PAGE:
A “Visionary Geography”

THUS, IN SOPHIANIC mystical philosophy, the Earth is both a vision and geography, indeed, a visionary geography.

To perceive the soul of the earth is to perceive one’s own soul. As Corbin states:

“We can therefore say this: the Imago Terrae, while it is the organ of perception itself, also signifies those aspects and figures of the Earth that are perceived, no longer simply by the senses nor as sensory empirical data, but by the archetype-Image, the Image a priori of the soul itself. The Earth is then a vision, and geography a visionary geography. Hence it is the Image of itself and its own Image that the soul rediscovers and meets.”[i]

In other words and to reiterate, the:

“[P]erception of the Sophianic mystery of the Earth, of geosophy, obviously cannot take place in the framework of positive geography. It presupposes a visionary geography, what has been rightly called a “landscape of Xvarnah”… [This landscape] is not spread over profane, previously determined space, but is concentrated or concentrates a sacred space… and this space does not need to be situated, since it is of itself situative.”[ii]

The psyche and the landscape have become one.

“Geographical features, mountains for instance, are here no longer merely physical features; they have a significance for the soul; they are psycho-cosmic aspects. The events that take place there consist in the very seeing of these aspects; they are psychic events.”[iii]

In a visionary geography plants, water, mountains are transmuted into symbols. The mountain tops of the Earth are the mountain tops of the soul. “The mountain tops of the Earth of visions are the mountain tops of the soul. The two archetypal Images, the Imago Terrae and the Imago Animae, correspond to one another: the mountain of visions is the psycho-cosmic mountain.”[iv]

The hierophanies of visionary geography offers an example of a case of psycho-geography unlike any other.[v] Corbin points out that visionary geography creates a mental iconography that offers Spenta Armaiti, the Sophia and Feminine Angel of the Earth support for meditation on what we previously called geosophy – the Earth in its spiritual form, – and is inseparable from eschatology (theology concerned with the end of the world) because its function is “essentially to prepare the birth of the earthly human being to his celestial “I,” which is Daena, the daughter of Spenta Armaiti-Sophia”.[vi]

To recognise oneself as a son or daughter of the Spiritual Earth (or Angel of the Earth) is to have one’s soul awakened to consciousness of a celestial kinship. It is to undertake in one’s own being Sophianity, Sophia. By assuming this nature the human being is in a true sense the child of the Earth Angel and is so able to have a mental vision of her.[vii]

One is no longer a person “imprisoned between the boundaries of terrestrial birth and death, but a human being in his totality, including the past of his pre-existence and the future of his superexistence”.[viii]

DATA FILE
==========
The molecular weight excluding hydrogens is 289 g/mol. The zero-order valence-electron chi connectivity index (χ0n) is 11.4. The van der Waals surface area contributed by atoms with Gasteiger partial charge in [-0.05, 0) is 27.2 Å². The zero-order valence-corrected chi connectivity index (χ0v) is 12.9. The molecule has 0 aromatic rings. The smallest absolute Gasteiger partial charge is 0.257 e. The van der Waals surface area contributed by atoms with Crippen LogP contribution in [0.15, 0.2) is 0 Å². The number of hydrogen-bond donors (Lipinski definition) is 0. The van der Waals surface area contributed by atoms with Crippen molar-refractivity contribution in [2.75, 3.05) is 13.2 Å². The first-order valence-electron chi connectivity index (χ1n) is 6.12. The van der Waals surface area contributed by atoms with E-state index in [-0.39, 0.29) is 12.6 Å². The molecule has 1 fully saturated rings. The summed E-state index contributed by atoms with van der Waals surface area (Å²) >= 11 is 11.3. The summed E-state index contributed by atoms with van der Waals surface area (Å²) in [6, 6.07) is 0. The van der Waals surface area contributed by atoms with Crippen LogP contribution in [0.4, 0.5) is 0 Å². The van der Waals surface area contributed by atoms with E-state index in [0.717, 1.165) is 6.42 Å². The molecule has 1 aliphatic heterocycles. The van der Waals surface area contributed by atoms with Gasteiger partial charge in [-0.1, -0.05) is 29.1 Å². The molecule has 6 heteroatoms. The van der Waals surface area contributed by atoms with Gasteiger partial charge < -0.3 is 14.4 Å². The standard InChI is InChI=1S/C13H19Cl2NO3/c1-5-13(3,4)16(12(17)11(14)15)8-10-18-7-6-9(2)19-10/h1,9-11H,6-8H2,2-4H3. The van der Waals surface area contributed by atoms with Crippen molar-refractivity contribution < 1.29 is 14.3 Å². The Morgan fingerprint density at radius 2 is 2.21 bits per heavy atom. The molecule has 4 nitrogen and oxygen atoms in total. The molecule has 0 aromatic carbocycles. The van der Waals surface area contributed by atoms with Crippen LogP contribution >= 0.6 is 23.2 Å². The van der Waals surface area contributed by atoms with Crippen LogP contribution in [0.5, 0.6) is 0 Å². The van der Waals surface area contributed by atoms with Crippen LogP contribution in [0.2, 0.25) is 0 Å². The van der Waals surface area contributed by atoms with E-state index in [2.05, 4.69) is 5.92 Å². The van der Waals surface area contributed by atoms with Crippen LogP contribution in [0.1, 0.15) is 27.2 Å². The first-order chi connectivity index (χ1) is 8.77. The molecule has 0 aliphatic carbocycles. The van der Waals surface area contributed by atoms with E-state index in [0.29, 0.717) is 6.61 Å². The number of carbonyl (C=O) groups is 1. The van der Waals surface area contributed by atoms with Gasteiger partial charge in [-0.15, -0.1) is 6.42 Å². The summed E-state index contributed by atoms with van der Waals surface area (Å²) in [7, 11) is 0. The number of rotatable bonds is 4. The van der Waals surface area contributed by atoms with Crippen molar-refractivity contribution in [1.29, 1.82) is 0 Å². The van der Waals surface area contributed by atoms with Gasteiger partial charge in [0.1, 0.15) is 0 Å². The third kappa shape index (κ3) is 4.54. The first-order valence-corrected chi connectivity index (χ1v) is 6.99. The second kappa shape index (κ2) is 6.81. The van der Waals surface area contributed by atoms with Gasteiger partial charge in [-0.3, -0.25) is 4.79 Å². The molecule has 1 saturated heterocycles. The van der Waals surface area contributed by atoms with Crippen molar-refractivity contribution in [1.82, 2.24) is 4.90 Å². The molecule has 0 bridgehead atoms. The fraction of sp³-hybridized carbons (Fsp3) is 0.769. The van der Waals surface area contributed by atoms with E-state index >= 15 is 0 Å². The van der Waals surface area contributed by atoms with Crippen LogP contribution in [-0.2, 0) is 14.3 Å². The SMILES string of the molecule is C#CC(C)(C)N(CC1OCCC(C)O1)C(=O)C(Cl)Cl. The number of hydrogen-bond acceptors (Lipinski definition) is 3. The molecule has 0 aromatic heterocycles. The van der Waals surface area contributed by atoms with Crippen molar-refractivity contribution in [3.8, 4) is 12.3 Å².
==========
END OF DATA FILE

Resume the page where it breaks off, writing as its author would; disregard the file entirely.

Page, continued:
Corbin maintains that “the active Imagination of the celestial Earth, is not a “fantasy”; it is a power capable of “substantiating” and “vivifying”.[ix]

As we have seen, many explorers of the natural world and the psyche, postmodern ecologists, mountaineers and lovers of the natural Earth would agree, that contact with the Earth does have a substantiating and vivifying effect and that the Earth does seem to have a ‘soul’ with which we can become attuned ‘in soul’.

For example John Bierman, in his biography of Laszlo Almasy, writes of Almasy’s consuming passion for the desert where “Almasy believed, one could escape the tensions and temptations of modern living and find one’s real self. There, body and soul were cleansed and man felt ‘nearer to the Creator’… ‘The desert is terrible and it is merciless,’ he would write, ‘but to the desert all who once have known it must return’ ”.[x]

Opening up of Soul

DEVOTION TO THE SPIRITUAL EARTH tends to cause the opening up of the anima, the secret presence of the Eternal feminine in man – Sophianic Wisdom.[xi] Sophia is associated with both the Anima and the Soul – the opening up of consciousness and hence Wisdom. Sophia as Soul and Anima, preceding male and female differentiation, is the imaginative consciousness in the form of an archetypal feminine being:

“[E]ternally Feminine, preceding even terrestrial woman because preceding the differentiation of male and female in the terrestrial world, just as the supracelestial Earth rules over all the Earths, celestial and terrestrial, and exists before them. Fatima-Sophia is in fact the Soul: the Soul of creation, the Soul of each creature, that is, the constitutive part of the human being that appears essentially to the imaginative consciousness in the form of a feminine being, Anima. She is the eternally feminine in man, and that is why she is the archetype of the heavenly Earth; she is both paradise and intuition into it…”[xii]

A “Psychological Geography”

IN 1953, HENRY CORBIN argued for a psychological geography, a new line of study in which the “intention is to discover the psychological factors that come into play in the conformation given to a landscape”. Thus: